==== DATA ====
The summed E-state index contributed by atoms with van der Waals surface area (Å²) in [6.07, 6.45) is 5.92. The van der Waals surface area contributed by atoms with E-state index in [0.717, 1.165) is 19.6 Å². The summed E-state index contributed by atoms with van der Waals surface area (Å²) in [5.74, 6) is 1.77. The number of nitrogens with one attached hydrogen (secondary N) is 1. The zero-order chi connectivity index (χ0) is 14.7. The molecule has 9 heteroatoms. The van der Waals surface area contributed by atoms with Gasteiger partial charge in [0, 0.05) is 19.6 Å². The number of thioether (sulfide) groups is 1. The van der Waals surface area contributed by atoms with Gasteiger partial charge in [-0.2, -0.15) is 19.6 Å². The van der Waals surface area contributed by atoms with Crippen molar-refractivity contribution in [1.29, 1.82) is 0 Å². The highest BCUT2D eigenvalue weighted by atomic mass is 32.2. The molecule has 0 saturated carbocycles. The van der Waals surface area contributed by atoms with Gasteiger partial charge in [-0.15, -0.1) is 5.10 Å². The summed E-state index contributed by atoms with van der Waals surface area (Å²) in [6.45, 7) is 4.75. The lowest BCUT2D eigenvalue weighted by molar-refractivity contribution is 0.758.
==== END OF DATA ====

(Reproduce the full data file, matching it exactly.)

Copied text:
The summed E-state index contributed by atoms with van der Waals surface area (Å²) in [6.07, 6.45) is 5.92. The van der Waals surface area contributed by atoms with E-state index in [0.717, 1.165) is 19.6 Å². The summed E-state index contributed by atoms with van der Waals surface area (Å²) in [5.74, 6) is 1.77. The number of nitrogens with one attached hydrogen (secondary N) is 1. The zero-order chi connectivity index (χ0) is 14.7. The molecule has 9 heteroatoms. The van der Waals surface area contributed by atoms with Gasteiger partial charge in [0, 0.05) is 19.6 Å². The number of thioether (sulfide) groups is 1. The van der Waals surface area contributed by atoms with Gasteiger partial charge in [-0.2, -0.15) is 19.6 Å². The van der Waals surface area contributed by atoms with Crippen molar-refractivity contribution in [1.29, 1.82) is 0 Å². The highest BCUT2D eigenvalue weighted by atomic mass is 32.2. The molecule has 0 saturated carbocycles. The van der Waals surface area contributed by atoms with Gasteiger partial charge in [-0.15, -0.1) is 5.10 Å². The summed E-state index contributed by atoms with van der Waals surface area (Å²) in [6.45, 7) is 4.75. The lowest BCUT2D eigenvalue weighted by molar-refractivity contribution is 0.758.